Objectives: To determine the prevalence of hypovitaminosis D and secondary hyperparathyroidism (SHPT) and to assess bone turnover by using markers of bone formation and resorption in celiac disease (CD).
Methods: Forty-three patients with CD were investigated: group 1, newly diagnosed celiacs (n = 19); group 2, treated celiacs responding histologically to a gluten-free diet (n = 16); group 3, refractory celiacs, unresponsive to a gluten-free diet and immunosuppressive therapy (n = 8). Serum was drawn for intact parathyroid hormone (PTH), 25-hydroxyvitamin D [25(OH)D], ionized calcium (Cai), total alkaline phosphatase (AP), and biochemical markers of bone formation: procollagen I carboxyterminal propeptide (PICP) and osteocalcin (Oc). Urinary indices of bone resorption, deoxypyridinoline (DPD), pyridinoline (PyD), and hydroxyproline (OHP), were measured in a 2-h fasting urine. In 22 patients, computerized tomographic scan for bone mineral density (BMD) was performed.
Results: The prevalence in groups 1, 2, and 3, respectively, of hypovitaminosis D (< 50 nmol/L) was 58%, 25%, and 88%, and the prevalence of SHPT (> 5.4 pmol/L) was 25%, 19%, and 25%. Bone resorption markers were significantly elevated in all groups, and bone formation indices were elevated in the newly diagnosed celiacs compared with a group of healthy adults. Low BMD (T-score greater than -1 SD unit) was found in 68% of patients assessed; 36% of patients had a T-score greater than -2.5 SD units.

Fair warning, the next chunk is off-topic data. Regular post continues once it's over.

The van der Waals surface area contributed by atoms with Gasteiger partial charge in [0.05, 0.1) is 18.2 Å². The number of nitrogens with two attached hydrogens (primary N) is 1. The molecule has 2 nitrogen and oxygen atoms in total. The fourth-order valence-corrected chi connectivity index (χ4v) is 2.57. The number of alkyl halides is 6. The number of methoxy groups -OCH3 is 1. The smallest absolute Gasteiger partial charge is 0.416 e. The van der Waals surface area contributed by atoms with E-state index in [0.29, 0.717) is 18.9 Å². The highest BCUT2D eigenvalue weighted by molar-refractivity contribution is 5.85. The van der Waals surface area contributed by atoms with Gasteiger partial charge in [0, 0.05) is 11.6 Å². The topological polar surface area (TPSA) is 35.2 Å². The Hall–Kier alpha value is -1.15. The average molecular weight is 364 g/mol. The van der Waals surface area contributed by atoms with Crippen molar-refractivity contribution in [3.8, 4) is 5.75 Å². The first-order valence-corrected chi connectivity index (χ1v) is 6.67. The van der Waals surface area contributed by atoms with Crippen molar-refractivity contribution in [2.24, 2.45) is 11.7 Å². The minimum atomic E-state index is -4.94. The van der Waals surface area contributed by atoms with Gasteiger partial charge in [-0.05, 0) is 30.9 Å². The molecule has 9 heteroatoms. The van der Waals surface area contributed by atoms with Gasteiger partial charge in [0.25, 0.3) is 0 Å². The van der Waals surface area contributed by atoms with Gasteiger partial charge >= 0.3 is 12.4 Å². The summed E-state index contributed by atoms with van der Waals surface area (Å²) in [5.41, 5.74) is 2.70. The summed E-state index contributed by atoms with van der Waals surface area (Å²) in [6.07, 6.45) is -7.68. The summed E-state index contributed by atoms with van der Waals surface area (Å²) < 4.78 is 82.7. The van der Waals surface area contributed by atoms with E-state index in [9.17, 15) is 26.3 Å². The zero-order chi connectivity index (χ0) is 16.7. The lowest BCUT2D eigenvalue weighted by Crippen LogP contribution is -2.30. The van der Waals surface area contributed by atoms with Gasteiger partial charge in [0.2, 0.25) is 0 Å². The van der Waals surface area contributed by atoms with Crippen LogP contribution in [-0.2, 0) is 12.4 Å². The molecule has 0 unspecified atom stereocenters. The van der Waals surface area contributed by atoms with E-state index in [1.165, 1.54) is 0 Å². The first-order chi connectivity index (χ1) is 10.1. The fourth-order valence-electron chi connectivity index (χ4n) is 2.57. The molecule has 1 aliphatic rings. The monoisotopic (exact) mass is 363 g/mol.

Conclusions: Hypovitaminosis D and SHPT are common in newly diagnosed and refractory celiacs but are less common in those who respond to a gluten-free diet. Newly diagnosed patients have a high bone turnover state with elevation of both bone formation and resorption indices. Those with refractory disease demonstrate a remodeling imbalance with high bone resorption.